Differences Between Legal Mortgage and Equitable Mortgage: Mortgage is a complex contractual arrangement.
It is seen as a complex arrangement by its very nature and characteristics. Mortgage can be defined as an arrangement which involves the conveyance of the interest of the mortgagor (usually the borrower) in respect of a property to the mortgagee (usually the lender) in return for some credit advances or for the discharge of a specified obligation, subject to the condition that the interest in the property shall be re-conveyed upon payment or discharge of those obligation.
Mortgage and The Right of Redemption
One vital feature of a mortgage transaction is the mortgagor’s right to redeem otherwise known as the right of redemption. The right of redemption arises immediately following the execution of the mortgage deed or the completion of the mortgage transaction in the case of an equitable mortgage. It is simply the mortgagor’s right to have his property re-conveyed to him upon the discharge of the obligation. This right of redemption is best to be expressly stated because the presence of the clause satisfies the doubt that the transaction is a mortgage.
On the other hand, it can also be implied. In fact, once it is established that the parties intended to create a mortgage, the mortgagor’s right of redemption is deemed to exist. Inasmuch as the mortgagee can dispose the mortgage property accordingly upon the default of the mortgagor, mortgage transaction remains mortgage properly called and never a contract to sale.
The mortgagor has two existing rights which are the legal and equitable right to redeem and the right to be in possession of the mortgage property (which extends to his right to grant further advances and accept surrenders).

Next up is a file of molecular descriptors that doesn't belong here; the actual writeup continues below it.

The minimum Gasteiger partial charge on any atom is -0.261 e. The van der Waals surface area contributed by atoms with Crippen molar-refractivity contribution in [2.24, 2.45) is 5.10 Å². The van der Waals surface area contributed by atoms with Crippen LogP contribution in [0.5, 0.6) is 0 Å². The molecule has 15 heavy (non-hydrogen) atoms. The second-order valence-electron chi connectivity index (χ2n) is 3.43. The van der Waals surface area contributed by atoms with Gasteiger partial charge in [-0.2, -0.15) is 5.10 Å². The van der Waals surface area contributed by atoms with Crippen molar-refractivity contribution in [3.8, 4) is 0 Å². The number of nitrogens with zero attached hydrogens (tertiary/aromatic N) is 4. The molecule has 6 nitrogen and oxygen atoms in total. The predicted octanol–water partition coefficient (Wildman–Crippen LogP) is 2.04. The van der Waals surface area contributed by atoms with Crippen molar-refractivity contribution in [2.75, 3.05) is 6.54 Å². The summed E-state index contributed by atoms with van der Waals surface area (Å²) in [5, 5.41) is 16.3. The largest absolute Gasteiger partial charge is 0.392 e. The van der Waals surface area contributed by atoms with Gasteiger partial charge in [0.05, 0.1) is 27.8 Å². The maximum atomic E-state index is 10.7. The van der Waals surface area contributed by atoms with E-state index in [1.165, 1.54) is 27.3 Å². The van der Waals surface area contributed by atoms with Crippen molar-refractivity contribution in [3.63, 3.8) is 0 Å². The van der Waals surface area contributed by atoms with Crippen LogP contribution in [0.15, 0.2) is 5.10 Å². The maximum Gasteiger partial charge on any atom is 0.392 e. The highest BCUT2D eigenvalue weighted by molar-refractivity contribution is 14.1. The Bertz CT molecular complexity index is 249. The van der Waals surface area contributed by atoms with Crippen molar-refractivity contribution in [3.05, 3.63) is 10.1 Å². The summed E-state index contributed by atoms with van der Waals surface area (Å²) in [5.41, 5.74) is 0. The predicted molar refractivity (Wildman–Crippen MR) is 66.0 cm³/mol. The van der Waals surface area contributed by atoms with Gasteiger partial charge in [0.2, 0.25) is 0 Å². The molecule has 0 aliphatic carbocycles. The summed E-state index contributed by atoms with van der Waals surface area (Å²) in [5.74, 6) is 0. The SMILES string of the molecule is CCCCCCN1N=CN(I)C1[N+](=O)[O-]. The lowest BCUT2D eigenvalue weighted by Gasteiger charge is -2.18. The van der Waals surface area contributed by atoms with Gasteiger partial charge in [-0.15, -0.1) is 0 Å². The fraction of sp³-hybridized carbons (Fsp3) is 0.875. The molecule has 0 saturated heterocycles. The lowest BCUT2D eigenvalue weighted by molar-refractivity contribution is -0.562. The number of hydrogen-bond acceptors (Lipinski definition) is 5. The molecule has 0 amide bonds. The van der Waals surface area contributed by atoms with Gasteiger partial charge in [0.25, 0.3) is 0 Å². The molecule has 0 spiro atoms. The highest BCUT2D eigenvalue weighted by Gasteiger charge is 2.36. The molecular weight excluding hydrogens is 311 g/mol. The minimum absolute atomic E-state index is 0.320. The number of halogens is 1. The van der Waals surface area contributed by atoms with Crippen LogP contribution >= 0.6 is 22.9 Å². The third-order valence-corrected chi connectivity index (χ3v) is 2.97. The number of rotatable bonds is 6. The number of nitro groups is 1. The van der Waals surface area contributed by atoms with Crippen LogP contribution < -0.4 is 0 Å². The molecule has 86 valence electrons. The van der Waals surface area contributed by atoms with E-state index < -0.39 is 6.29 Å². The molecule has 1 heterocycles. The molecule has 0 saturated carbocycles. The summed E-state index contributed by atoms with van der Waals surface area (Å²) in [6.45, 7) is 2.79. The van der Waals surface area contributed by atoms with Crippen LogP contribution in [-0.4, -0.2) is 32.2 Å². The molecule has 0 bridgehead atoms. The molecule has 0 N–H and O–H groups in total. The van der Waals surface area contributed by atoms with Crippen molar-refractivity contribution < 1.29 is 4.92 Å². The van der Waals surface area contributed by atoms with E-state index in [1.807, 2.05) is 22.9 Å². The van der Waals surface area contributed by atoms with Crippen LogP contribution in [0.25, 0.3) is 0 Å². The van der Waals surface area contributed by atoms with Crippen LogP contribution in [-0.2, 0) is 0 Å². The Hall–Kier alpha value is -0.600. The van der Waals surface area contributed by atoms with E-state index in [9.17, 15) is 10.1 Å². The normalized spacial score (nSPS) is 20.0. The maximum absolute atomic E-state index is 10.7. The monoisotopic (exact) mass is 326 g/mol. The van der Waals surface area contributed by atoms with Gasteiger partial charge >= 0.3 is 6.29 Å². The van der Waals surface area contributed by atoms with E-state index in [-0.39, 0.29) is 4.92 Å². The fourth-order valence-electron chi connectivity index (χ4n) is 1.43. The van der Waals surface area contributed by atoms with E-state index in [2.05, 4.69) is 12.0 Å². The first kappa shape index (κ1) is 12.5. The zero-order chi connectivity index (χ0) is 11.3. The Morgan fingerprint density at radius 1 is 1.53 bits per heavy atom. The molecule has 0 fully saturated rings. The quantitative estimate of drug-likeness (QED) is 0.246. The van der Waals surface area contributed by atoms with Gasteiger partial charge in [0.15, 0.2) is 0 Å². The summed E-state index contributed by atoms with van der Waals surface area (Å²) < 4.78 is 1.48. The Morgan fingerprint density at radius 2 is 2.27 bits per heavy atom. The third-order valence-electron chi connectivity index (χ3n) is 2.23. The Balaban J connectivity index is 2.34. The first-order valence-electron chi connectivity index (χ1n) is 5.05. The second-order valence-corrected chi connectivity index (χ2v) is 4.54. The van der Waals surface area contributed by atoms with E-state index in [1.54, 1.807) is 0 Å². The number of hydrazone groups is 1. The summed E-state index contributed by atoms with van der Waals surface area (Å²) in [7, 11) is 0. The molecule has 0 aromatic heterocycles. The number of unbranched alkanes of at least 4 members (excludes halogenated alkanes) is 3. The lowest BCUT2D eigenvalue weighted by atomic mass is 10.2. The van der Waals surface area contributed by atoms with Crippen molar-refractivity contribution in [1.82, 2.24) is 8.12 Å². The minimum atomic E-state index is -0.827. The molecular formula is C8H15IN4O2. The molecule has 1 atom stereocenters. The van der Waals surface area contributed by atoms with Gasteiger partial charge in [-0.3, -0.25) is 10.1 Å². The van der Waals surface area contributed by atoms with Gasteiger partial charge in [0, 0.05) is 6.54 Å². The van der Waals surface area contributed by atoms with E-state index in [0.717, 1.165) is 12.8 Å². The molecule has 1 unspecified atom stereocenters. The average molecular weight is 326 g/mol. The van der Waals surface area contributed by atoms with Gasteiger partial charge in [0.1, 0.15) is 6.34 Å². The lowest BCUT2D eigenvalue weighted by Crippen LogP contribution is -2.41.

At common law, the position was that once the contractual date of redemption has passed even if it was by a single day, the mortgagee becomes the owner of the property. Not only that, the mortgagor would still remain liable to pay the principal sum, the interest and the default interest. This was indeed a very harsh side to take. Equity in its intervention in the 17th century recognized that mortgage is not a contract to sale. The parties have initially intended the transaction to be a mortgage and nothing more pretentious.
This is based on the equitable maxim that equity looks at intent rather than form. Equity therefore viewed that the mortgagor still retains the right to redeem at equity even after the contractual date of redemption has passed. This came to be known as equitable right of redemption. From this right of redemption, there emanated the maxim: “Once a mortgage always a mortgage”. To this extent, it is a fundamental principle of mortgage transaction that the parties cannot by agreement contract out the right of the mortgagor’s to redeem. Any agreement or clause to that effect, or capable of making redemption impracticable is null and void and of no effect.
Mortgage can be legal or equitable. It is legal when a mortgage deed has been executed and the mortgage instrument registered, and other legal requirements in respect of mortgage complied with.
It is equitable is the legal requirements have not been met but an interest has arisen by certain acts of the parties shifting their position. Thus, an equitable mortgage can arise by the deposition of title deeds with the intention to serve as a security for loan, by the mortgage of one’s equity of redemption which arises in further advances after the first (legal) mortgage has been created, by an agreement to create a legal mortgage, by the mortgage of the beneficiary’s interest and by creating equitable charge.
Differences Between Legal And Equitable Mortgage
The following are the differences between a legal mortgage and an equitable mortgage:
1. Compliance with the law: A mortgage is legal if it has complied with the legal requirements in respect of the creation of a legal mortgage. The principal legal requirement is the preparation and execution of a deed of mortgage coupled with other attributes with ought to be present in the mortgage deed.